As the sun goes down and the last of the shoppers wend their ways to the buses home, Shuk Machane Yehuda undergoes a transformation: fruit and vegetables are replaced by beer and food; shopkeepers promising the best produce and cheapest prices are drowned out by rock and hip hop and a younger hipper crowd takes over from babushkas with their shuk carts.
It’s a hopping place to be, with a new pub or eatery seemingly opening ever week – a far cry from the shuk of only 10 years ago where getting a decent espresso was an impossibility and the only sounds after dark were the screeches of wild cats.
Recently joining the fray is Beer Bazaar, a Tel Aviv transplant with a simple concept: the best of Israeli craft beers, good, well priced and uncomplicated pub food and friendly knowledgeable staff. I happen to know one of the owners and had got a heads up that it was opening and when I saw that the finishing touches were just about ready, I figured it was time to round up some drinkers and give it a shot!
Although we arrived fairly early, the place was jumping and no tables were available; a problem soon solved as surrounding stores closed and had their shop fronts commandeered by a combination of small tables and overturned beer crates equipped with rudimentary table cloths. Fresh spicy popcorn was brought to the tables and replenished upon request – a nice touch.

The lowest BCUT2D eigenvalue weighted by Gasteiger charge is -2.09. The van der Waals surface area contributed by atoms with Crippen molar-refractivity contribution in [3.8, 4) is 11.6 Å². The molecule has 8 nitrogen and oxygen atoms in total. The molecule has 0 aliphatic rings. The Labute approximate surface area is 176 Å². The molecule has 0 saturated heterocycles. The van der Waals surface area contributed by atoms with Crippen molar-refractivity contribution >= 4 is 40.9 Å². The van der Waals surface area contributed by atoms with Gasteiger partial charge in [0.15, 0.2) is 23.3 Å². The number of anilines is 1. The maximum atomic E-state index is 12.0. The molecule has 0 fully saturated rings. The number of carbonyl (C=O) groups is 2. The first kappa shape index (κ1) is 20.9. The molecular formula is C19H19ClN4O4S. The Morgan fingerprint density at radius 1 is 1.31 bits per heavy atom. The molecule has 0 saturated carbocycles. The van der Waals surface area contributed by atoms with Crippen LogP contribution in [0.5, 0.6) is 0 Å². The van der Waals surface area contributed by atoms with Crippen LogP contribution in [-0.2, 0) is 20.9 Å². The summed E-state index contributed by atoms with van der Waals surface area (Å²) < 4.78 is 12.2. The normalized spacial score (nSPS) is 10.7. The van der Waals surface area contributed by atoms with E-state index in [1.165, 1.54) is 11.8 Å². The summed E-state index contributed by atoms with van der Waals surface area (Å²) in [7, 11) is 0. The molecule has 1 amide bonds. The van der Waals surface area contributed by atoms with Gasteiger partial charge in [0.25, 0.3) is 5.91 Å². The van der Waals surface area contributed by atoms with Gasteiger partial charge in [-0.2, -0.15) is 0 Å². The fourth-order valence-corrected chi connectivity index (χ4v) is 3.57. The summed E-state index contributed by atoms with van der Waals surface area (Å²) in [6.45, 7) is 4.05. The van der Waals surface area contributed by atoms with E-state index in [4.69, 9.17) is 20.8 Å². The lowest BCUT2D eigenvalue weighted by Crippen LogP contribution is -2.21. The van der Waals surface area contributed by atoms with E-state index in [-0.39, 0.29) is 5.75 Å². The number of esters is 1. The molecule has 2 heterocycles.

On tap were 8 Israeli beers, some familiar, others more obscure, a cider and nitro brew coffee – something of a novelty which I’ll have to try some other time. It’s clear that the staff love their beers and are happy to talk about them and offer sample sized portions. I tried a Negev Oasis which would be better suited to the summer – perfect for a barbecue on a hot day and went on to try a very good Fat Cat which I understand is brewed specially for them.
The food menu is short but interesting. I had a beef hot dog and added some of the house chili which is cooked in stout and bitter chocolate and has plenty of flavour together with just the right amount of kick. The chili is also available by itself and the deli sandwiches on the menu are also worth a look. Most of the menu was 25 – 35 shekels which can’t really be argued with.
Beer Bazaar also offers bottles of beer and cider for sale – currently 6 for NIS 69 – the range is huge (currently over 100 different bottles apparently) and choosing wasn’t easy – they are categorised library style by their type so I worked through and chose a lager, IPA, porter, amber ale, wheat beer, winter ale and am happily working my way through them.
Although somewhat lacking in atmosphere it’s certainly a fun place to hang out with some friends. For so long, the choice in pubs was limited to Tuborg, Carlsberg or Goldstar so it’s a pleasure to have a pub offering none of the above and showcasing some really fine locally produced beers. Definitely worth a return visit (more likely several) – one of my favourite new places.
Beer Bazaar, Etz Chayim Street (Covered shuk, Rechov Yafo end)